Mass Path

Mass path entrance from Kilcoole’s Upper Green

Mass Path

4.4km there and back again (1 hour)
Grade: Class 3
Elevation change: less than 20 metres
Waymarking: green arrows
Dogs allowed on a lead

This historic walk leads from Kilcoole to the parish church of Kilquade. The Mass Path features beautiful views of the countryside, an old walled garden, Kilquade church, and at the turning around point an opportunity to stop at a garden centre café for refreshments.

Click here for directions.


In ancient times Kilcoole was the parish church, but with the English Reformation the ancient church was abandoned. Catholic worship shifted to the surrounding fields and rural houses in nearby Kilquade. The necessity of attending Mass led to the development of “mass paths” leading from nearby settlements to Kilquade. The path from Kilcoole follows the river Cannistown through farm fields and along a country road to Kilquade. Up until the building of a church in Kilcoole (1968), local families would have made their way along this path to attend church.

In 1938 Sister M. Eithne wrote of three different mass paths connecting to Kilquade church:

There is the “Mass Path” which runs from the Village of Kilcool down Kelly’s field, along by Saint Patrick’s river and Convent garden wall, through Byrne’s field and out thro’ style on to the road. The people wend their way along here every Sunday and Holy day as they did long long before 1798 to Kilquade Church – which is now the Parish Church.

Before and during the time they were re-building Kilquade the priest said Mass (any time he could) in a house on the road between Priestnewtown and Delgany called the “Priory” which still retails the name “Priory” but is occupied by Protistant family named Evans. There is another Mass Path from Delgany which leads over a style right beside the church. This path is used still by people coming from Delgany and Dromin. There is another Path also from the Downs which leads down from Carrigower this is still used.

The two paths to Drummin (Dromin) and Kilcoole still exist and are well used by walkers. The Mass path affords beautiful views of the surrounding countryside and a testament to the many thousands of feet that have trod these paths in centuries past.

In 1949 as the population of Kilcoole continued to grow, it was decided to raise funds and build a church in the village. A considerable sum of money was raised. However when Rev. John Masterson became parish priest in 1950 he was not in favour of a new church. Instead, work was carried out to improve the roadway along the Mass Path to Kilquade. It was not until 1968 that the new church was completed in Kilcoole.

The part of the mass path running from the edge of the large field, through the wood and onto the road, is known locally as Sally Walk – probably from the Irish for willow tree.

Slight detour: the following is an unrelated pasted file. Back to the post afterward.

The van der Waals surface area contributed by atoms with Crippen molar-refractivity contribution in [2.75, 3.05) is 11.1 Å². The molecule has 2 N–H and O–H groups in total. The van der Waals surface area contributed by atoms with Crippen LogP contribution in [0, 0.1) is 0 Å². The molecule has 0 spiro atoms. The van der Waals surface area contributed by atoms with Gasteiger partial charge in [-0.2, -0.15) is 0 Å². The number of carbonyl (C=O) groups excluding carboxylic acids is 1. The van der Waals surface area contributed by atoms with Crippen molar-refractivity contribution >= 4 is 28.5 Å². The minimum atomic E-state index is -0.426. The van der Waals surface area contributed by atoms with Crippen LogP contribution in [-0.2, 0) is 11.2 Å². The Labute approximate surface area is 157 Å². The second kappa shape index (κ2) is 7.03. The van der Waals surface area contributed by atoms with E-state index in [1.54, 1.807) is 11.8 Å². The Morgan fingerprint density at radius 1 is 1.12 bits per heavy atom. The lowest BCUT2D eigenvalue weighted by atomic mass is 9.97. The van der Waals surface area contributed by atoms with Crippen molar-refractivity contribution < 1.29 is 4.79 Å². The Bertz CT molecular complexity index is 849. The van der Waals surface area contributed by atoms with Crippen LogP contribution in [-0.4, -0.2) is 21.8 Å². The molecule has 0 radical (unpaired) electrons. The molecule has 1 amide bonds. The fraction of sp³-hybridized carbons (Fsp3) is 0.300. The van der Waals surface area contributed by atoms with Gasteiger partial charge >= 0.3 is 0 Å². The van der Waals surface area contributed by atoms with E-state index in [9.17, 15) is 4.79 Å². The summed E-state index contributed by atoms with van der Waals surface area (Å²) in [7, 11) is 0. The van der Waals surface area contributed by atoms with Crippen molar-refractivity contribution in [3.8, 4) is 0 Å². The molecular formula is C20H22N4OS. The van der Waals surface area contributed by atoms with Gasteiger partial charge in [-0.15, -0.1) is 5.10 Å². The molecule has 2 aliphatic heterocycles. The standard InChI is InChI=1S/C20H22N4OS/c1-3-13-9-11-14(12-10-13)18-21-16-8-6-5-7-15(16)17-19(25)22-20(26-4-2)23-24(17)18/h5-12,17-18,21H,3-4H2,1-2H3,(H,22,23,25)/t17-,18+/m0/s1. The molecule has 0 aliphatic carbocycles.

Mass path along walled garden, Kilcoole

Click here for a full map of walking routes in the Kilcoole.

The Mass Path starts on Main Street at the stone 1798 memorial bench (next to the filling station). Follow the footpath to Upper Green and past Forester’s Hall, passing through a turnstile. You will first see the primary school on your right, followed by the grounds of old Darraghville House (later a Convent).

Coming to another turnstile you will see the old walled garden ahead. This turnstile was at a crossroads where people from Ballygannon and Pretty Bush came through the convent grounds on their way to Kilquade Church.

The Canninstown River supplied water to the town and you will soon pass over the bridge. This river was diverted into two streams to water the walled garden.

St Patricks Church, Kilquade

The walk takes you through another turnstile. A previously existing road has disappeared under the grass. When you pass through the field you enter a section of woods known as the “Sally Walk”. When you reach the road, turn left and then right to finish at Kilquade Church. Take care along this section as there is no footpath.

Kilquade church dates back to 1802 and there are records of previous churches having been built on the site going back a further 500 years.

The garden centre near the church has a cafe and gift shop.

Alternative Route: Connect to Kilpedder / Delgany

On exiting Sally Walk to the Kilquade road, instead of turning left toward Kilquade, turn right. After a short uphill walk along the road, a farm gate to the left leads to a path running northwest. This joins the Cannistown River and runs to Farrankelly Road near the N11 motorway. Carefully crossing at the roundabout, then doubling back along Farrenkelly Road toward Greystones, the Mass Path continues northwest through a farm and joins up with Drummin Lane. From here one can walk to Delgany, Kilpedder, and beyond.